Bad-boy guarantees do not turn nonrecourse debt into recourse debt for tax purposes, the IRS said.
Most power and other infrastructure projects are owned by special-purpose project companies. If the project company borrows to build the project, it tries to do so on a nonrecourse basis, meaning that if the project company defaults on the debt, then the only recourse the lenders have is to take the project. They cannot go after the owners directly for repayment of the debt.
Whether debt is recourse or nonrecourse has tax consequences.
For example, in a partnership, each partner has both a “capital account” and an “outside basis.” These are two ways of measuring what each partner put into the deal and what it is allowed to take out. A partner’s outside basis includes his share of debt at the partnership level. Therefore, the more debt he can put in his outside basis, the more room he has to be allocated tax losses and to be distributed cash by the partnership.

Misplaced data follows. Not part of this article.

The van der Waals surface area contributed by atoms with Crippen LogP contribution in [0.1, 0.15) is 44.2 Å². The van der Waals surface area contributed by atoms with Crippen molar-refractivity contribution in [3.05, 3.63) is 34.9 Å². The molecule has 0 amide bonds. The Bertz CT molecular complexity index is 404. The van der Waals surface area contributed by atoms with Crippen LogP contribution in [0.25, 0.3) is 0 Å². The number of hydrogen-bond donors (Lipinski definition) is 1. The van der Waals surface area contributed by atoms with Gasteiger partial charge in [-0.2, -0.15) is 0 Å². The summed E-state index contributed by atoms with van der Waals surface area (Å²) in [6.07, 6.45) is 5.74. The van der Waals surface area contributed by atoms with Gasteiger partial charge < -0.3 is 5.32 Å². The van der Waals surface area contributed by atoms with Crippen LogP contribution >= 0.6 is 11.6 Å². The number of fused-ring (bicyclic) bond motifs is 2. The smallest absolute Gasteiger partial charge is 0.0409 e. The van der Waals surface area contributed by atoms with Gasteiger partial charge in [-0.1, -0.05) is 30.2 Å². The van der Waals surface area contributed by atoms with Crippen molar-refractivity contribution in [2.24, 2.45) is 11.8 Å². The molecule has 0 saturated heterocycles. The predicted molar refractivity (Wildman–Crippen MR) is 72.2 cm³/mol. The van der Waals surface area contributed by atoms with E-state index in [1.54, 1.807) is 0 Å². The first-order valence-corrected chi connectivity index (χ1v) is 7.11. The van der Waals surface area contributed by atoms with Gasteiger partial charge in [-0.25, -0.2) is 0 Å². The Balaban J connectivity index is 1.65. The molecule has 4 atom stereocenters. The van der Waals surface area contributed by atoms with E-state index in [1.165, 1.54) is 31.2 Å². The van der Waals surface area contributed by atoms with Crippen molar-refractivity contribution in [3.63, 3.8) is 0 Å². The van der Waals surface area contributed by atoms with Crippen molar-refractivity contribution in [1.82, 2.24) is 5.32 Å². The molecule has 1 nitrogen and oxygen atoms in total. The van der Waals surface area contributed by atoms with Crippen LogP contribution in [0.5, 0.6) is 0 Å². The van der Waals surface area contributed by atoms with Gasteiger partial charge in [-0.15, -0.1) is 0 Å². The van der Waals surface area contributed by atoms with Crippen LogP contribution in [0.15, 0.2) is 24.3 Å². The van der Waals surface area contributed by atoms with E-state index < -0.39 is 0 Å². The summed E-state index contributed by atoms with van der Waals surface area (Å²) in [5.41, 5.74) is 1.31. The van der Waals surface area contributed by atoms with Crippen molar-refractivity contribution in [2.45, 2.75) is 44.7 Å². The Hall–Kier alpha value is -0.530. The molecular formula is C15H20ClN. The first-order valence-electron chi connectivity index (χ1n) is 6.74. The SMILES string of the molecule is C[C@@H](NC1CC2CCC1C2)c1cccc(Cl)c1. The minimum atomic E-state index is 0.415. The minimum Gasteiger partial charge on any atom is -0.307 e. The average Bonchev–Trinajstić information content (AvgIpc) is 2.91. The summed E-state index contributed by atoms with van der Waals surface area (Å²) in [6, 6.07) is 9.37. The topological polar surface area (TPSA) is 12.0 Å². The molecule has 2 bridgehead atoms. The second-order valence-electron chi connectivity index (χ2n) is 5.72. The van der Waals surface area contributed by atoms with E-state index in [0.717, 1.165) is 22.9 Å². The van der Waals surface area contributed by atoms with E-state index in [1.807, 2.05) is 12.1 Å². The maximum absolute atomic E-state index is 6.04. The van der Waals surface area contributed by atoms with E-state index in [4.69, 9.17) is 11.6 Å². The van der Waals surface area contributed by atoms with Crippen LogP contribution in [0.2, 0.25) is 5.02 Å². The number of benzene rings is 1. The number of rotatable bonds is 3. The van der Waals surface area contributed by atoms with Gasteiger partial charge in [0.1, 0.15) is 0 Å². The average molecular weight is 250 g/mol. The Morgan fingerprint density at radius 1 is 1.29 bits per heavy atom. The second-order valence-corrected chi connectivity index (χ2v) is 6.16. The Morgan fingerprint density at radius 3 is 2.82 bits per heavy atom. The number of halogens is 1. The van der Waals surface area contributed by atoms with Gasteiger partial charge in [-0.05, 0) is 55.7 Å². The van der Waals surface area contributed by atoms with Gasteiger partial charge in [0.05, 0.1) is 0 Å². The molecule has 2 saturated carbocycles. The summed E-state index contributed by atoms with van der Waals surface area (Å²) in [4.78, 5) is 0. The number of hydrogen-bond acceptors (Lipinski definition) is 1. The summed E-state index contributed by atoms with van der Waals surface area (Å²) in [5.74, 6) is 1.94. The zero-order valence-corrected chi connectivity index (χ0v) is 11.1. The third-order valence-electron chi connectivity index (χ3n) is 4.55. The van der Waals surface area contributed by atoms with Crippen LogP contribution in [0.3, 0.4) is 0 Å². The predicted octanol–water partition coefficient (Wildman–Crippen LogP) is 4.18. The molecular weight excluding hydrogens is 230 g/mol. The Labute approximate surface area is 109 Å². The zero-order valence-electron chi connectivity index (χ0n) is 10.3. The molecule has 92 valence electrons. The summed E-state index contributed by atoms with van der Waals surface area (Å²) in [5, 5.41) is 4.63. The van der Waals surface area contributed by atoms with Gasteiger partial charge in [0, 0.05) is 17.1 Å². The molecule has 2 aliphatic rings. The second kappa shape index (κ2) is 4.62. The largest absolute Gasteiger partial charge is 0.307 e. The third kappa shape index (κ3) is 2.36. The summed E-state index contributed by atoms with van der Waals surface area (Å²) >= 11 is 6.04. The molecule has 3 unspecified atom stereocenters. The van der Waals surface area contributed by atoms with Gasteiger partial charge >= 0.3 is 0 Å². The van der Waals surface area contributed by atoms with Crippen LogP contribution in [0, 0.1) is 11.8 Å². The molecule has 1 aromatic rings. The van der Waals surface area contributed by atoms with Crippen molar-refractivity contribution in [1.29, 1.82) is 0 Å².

Nonrecourse and recourse debt are shared differently by partners in outside basis. One way a partner who wants to have more of the debt in his outside basis can do so is to guarantee repayment of the debt: in other words, make it recourse to him.
The IRS said in an internal memorandum made public in April that a bad-boy guarantee does not turn a nonrecourse debt into a recourse debt until the event that triggers the guarantee occurs.
A “bad-boy guarantee” is a guarantee that kicks in only when the partner does something wrong. For example, he transfers part of the security that backs the debt without getting consent from the lenders. Another example is he makes a voluntary filing for bankruptcy protection or admits in writing that he is insolvent.
Bad-boy guarantees are used by lenders to protect themselves against bad acts in cases where they are otherwise prepared to lend on a nonrecourse basis. They are more common in real estate transactions than in the broader project finance market.
The IRS analysis is in an internal memorandum, AM 2016-001.